Instances have been known where incubation has been retarded from various reasons for as long as three days; but these chickens are, as a rule, poor weaklings, which it is a waste of time to attempt to rear.
The chickens should remain in the drying - chamber until dry, which should be in about twelve hours, after which, if they are to be sent to customers as " day-olds," they should be packed and quickly put on rail, as advised in my previous article.
Before leaving this subject, there are a few vital hints which may be introduced to emphasise or supplement the preceding remarks.
Let it be borne in mind that, in order to succeed with artificial incubation, the main points to be observed are: (I) The selection of the incubator; (2) the selection of the eggs; (3) the ventilation of the egg-chamber in the incubator; (4) the regulation of temperature; and (5) turning the eggs twice daily while in process of incubation.
Too much curiosity and anxiety is the cause of many failures. The most difficult part of the operation is to abstain from interference with the egg-drawer. Just at the time when they are coming out of the shell changes of temperature in the incubator are fatal to young chicks.
How a recently laid egg looks when viewed by means of the lamp
A fertile egg on seventh day of incubation
An unfertile egg at the same stage
A fertile egg on the fourteenth day
Chicken ready to come out
Chicken coming out Copyright, Chas. H. Hearson
It is well known that when a hen is on the nest, engaged in hatching, nothing will induce her to expose the eggs after she is aware that the chicks are coming out. She will leave the eggs at other times to get food and water, but not while the chicks are hatching. So soon as the eggs begin to hatch, therefore, close the drawer and keep it closed until as many of the chicks are out as can be expected.
Inquisitive neighbours who wish to be gratified should be told that they cannot be accommodated. Keep the drawer shut and have patience. The result will be more satisfactory than would be the case if the chicks were exposed to changes occasionally.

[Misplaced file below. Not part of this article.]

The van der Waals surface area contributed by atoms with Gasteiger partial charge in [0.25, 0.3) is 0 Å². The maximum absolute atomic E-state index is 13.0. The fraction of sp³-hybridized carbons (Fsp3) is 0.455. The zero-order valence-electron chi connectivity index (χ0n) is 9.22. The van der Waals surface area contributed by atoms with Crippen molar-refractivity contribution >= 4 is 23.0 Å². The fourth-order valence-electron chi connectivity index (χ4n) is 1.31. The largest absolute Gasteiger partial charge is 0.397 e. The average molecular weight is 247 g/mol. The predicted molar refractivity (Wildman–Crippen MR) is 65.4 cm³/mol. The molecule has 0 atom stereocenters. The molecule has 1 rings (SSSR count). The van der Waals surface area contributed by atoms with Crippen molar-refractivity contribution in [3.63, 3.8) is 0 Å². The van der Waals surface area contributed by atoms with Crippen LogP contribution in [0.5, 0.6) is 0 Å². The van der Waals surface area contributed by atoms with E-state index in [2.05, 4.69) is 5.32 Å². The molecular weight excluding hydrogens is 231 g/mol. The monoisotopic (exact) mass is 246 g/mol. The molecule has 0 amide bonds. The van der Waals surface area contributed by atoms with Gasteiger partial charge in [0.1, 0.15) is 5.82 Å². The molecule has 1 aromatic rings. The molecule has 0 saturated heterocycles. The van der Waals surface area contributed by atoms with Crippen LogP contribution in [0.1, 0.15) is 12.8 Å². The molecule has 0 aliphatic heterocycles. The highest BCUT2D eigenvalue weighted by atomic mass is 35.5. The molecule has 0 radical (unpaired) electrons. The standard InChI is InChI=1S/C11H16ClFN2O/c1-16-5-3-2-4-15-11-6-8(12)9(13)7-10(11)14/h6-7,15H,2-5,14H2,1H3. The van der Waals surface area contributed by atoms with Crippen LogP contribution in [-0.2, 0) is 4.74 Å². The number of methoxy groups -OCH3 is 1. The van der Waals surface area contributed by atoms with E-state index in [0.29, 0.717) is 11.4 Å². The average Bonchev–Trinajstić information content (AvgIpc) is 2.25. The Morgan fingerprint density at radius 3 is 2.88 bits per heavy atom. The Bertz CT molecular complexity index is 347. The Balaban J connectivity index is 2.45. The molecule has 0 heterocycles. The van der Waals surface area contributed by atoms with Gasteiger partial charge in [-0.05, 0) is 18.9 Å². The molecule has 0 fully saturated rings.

Finally, there is one other danger to which chickens hatched in incubators have been found liable, and to which those hatched under hens are strangers. It has been found that some chicks are deformed without any apparent reason. This, it is now believed, is caused by too hasty movements of the egg-drawer when it is opened to air the eggs. If the drawer is pushed back hastily the eggs are jarred, and the members of the embryo chick are liable to be jolted out of place. Gentle handling will prove a sufficient safeguard against any such risk.
In regard to the operation of incubators generally, and the avoidance of failure with such machines, it must be borne in mind that all machines are not operated in precisely the same manner, and this makes it important that the novice should not only be acquainted thoroughly with what has been previously written, but that she should make a point of studying carefully the particular instructions issued with the make of machine she is called upon to work.
In the first two articles of this series I have indicated the way in which money may be made out of day-old chicks, and I venture to hope that the details given are sufficiently intelligible to make the methods clear to the veriest tyro. Arising out of the production of chickens artifically comes the question of rearing them, and how to accomplish this successfully by means of a brooder I shall endeavour to make plain in my next article.